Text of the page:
On Aug. 2, 1992, Assistant Labor Secretary Roberts Jones announced that the federal government was preparing to deny aid and student loans to schools that fail to prepare their graduates with the skills needed to compete for jobs in the modern workplace, saying `this is a touchy subject. Shortly thereafter, Marc Tucker wrote a letter to Hillary Clinton saying he had just come from David Rockefellers office where they were `celebrating Bill Clintons election as president, as that will allow putting into place their agenda to integrate education into a national system of `human resources development . . . from cradle to grave . . . (for) everyone. . . . We propose that Bill (Clinton) take a leaf out of the German book (regarding required) `apprenticeship slots.
Relevant to this, however, was a paper commissioned by the School -to-Work Transition Team in the Office of Educational Research and Improvement (OERI) within the U.S. Department of Education (one of a set of commissioned papers published by OERI in June 1994). In this paper, `Determinants and Consequences of Fit Between Vocational Education and Employment in Germany, Professors James Witte and Ame Kalleberg stated that `the German apprenticeships system is so expensive. . . Germanys contemporary vocational education system is closely linked to its secondary educational system. At age 10, students are tracked in a rigid educational system. . . . After initial assignment, movement between tracks is rare
NCEE Board member Hillary Clinton had been promoting the Certificate of Initial Mastery concept, and in April 1994 NCEEs Tucker had published The Certificate of Initial Mastery: A Primer. The same year, Senator Ted Kennedys School -to-Work Opportunities Act was passed, and a national campaign is underway to promote the concept. Recently, Miss America 1996, Shawntel Smith in Michigan spoke about `our investment in human capital. Thats what School -to-Work is all about.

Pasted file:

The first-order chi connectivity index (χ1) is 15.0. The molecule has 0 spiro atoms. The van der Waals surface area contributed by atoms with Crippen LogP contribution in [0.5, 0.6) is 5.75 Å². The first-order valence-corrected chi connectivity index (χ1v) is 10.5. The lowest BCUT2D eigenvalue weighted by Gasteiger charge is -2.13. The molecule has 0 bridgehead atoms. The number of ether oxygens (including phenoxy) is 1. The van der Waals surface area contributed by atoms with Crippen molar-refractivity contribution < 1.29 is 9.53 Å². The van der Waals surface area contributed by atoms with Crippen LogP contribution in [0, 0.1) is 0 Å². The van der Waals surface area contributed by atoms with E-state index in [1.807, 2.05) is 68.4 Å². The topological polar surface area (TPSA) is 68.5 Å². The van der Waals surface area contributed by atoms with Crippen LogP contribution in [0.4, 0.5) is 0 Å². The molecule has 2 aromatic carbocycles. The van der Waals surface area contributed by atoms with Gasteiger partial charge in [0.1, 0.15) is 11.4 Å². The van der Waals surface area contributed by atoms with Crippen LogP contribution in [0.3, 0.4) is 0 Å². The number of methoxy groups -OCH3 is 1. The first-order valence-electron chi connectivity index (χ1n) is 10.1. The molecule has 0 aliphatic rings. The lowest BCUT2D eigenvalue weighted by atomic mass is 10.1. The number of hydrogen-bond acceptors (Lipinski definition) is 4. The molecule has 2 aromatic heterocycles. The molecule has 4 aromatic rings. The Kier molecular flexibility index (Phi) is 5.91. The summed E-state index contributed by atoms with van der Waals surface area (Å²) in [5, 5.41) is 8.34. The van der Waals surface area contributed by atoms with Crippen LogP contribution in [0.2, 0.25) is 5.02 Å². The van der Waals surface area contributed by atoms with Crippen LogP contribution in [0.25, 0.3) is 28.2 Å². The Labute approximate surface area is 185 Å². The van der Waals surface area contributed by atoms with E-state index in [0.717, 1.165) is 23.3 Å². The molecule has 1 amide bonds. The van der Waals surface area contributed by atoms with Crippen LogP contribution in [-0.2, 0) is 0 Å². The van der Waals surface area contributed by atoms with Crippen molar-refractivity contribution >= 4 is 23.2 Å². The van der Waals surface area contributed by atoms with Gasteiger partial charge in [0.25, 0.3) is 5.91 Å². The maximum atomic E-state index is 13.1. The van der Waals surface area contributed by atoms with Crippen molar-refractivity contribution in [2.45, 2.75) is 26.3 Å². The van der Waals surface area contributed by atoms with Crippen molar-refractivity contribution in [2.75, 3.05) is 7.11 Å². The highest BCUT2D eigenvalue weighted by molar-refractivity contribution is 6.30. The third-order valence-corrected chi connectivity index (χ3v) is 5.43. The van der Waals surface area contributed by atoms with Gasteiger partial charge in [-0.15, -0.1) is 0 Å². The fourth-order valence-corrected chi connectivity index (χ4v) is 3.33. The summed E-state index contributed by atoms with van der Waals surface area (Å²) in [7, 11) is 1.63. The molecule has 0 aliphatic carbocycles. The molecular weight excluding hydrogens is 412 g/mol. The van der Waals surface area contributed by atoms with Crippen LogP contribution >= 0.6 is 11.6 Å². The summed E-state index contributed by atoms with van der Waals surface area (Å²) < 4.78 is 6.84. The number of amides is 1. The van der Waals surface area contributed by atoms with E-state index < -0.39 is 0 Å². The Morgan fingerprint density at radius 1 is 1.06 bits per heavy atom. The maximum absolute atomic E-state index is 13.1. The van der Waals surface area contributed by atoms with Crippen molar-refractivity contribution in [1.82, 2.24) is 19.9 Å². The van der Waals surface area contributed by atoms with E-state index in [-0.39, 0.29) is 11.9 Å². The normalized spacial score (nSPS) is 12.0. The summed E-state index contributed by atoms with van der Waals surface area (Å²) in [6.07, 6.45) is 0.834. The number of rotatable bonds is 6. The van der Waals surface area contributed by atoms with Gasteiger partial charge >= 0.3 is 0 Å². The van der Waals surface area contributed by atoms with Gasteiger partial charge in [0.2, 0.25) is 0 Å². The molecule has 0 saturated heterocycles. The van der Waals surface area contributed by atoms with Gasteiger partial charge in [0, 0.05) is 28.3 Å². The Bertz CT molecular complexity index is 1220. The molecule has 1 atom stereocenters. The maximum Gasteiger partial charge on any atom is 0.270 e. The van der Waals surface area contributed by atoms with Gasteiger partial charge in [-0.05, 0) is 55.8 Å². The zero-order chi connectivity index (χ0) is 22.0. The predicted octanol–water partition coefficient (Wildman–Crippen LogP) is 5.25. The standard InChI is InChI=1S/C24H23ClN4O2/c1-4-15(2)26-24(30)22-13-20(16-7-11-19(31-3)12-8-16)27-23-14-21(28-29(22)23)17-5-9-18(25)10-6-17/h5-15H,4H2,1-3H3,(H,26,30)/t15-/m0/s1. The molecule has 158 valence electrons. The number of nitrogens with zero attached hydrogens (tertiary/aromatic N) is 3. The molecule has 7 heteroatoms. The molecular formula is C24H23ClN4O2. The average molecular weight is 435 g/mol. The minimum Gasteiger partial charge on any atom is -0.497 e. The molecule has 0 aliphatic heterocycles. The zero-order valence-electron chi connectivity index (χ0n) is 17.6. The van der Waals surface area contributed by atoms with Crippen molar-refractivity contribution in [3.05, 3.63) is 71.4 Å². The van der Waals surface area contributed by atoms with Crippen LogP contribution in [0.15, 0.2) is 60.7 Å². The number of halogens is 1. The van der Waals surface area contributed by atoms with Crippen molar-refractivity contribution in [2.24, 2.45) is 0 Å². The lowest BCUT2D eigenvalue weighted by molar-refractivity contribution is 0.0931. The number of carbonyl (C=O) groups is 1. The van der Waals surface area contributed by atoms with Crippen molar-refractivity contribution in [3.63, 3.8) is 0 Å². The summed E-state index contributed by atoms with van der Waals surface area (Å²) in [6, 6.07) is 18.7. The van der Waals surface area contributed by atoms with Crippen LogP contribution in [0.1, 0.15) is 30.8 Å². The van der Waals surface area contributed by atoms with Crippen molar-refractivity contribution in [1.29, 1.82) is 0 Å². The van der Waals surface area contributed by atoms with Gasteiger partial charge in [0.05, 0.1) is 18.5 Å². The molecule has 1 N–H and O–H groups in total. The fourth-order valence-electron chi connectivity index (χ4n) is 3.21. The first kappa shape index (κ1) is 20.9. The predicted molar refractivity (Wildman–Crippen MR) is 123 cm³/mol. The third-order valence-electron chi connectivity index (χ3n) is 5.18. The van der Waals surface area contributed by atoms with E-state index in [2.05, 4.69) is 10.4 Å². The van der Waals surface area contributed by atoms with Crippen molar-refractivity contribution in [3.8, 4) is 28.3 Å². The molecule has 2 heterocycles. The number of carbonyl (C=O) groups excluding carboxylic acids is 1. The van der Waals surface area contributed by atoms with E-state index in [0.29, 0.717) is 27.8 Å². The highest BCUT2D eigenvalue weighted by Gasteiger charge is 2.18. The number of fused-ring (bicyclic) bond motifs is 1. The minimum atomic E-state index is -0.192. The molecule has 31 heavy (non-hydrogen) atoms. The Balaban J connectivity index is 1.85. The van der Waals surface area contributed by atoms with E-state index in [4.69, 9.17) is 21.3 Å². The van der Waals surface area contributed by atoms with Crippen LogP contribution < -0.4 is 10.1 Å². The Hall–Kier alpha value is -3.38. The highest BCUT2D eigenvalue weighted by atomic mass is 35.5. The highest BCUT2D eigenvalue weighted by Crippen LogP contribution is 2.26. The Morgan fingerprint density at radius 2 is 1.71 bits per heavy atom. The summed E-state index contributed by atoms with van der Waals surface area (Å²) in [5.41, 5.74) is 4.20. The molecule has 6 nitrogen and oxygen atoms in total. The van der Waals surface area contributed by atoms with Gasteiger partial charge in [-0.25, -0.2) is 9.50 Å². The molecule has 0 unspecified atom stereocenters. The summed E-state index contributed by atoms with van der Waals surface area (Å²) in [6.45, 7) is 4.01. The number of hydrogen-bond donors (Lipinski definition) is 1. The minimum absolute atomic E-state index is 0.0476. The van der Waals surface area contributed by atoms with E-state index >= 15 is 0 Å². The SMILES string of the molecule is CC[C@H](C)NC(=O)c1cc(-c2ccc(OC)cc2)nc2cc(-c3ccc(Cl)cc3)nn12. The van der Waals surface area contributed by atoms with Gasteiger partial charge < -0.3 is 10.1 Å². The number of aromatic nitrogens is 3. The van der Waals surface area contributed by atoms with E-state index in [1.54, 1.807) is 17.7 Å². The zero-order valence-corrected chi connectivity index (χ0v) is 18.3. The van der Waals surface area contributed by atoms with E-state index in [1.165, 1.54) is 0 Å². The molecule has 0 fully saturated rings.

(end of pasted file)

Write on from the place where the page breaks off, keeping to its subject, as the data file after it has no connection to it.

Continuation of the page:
Currently, students have the most to say about what career paths they take. But as `human capital, their paths increasingly will be directed by society via STW/OBE educational programs so that they `demonstrate certain skills. A leading OBE consultant today, Harvard University Professor Howard Gardner, (who was involved in the infamous MACOS project), wrote Frames of Mind: The Theory of Multiple Intelligences, in which he proposed that `ultimately, the educational plans that are pursued need to be orchestrated across various interest groups of the society so that they can, taken together, help the society to achieve its larger goals. Individual profiles must be considered in the light of goals pursued by the wider society; and sometimes, in fact, individuals with gifts in certain directions must nonetheless be guided along other less favored paths, simply because the needs of the culture are particularly urgent in that realm at that time.
Student `profiles are an important part of certain STW initiatives, with employers having continual access to these as part of a permanent file on all individuals who are now considered to be `lifelong learners. In Communist China, the file is called a `Dangan and describes the value of the individual (`human capital) to the State. Gardner has also written To Open Minds: Chinese Clues to the Dilemma of Contemporary Educations.
If Americans arent careful, STW/OBE educational programs will pave the way toward an ominous techno-feudal world of the future.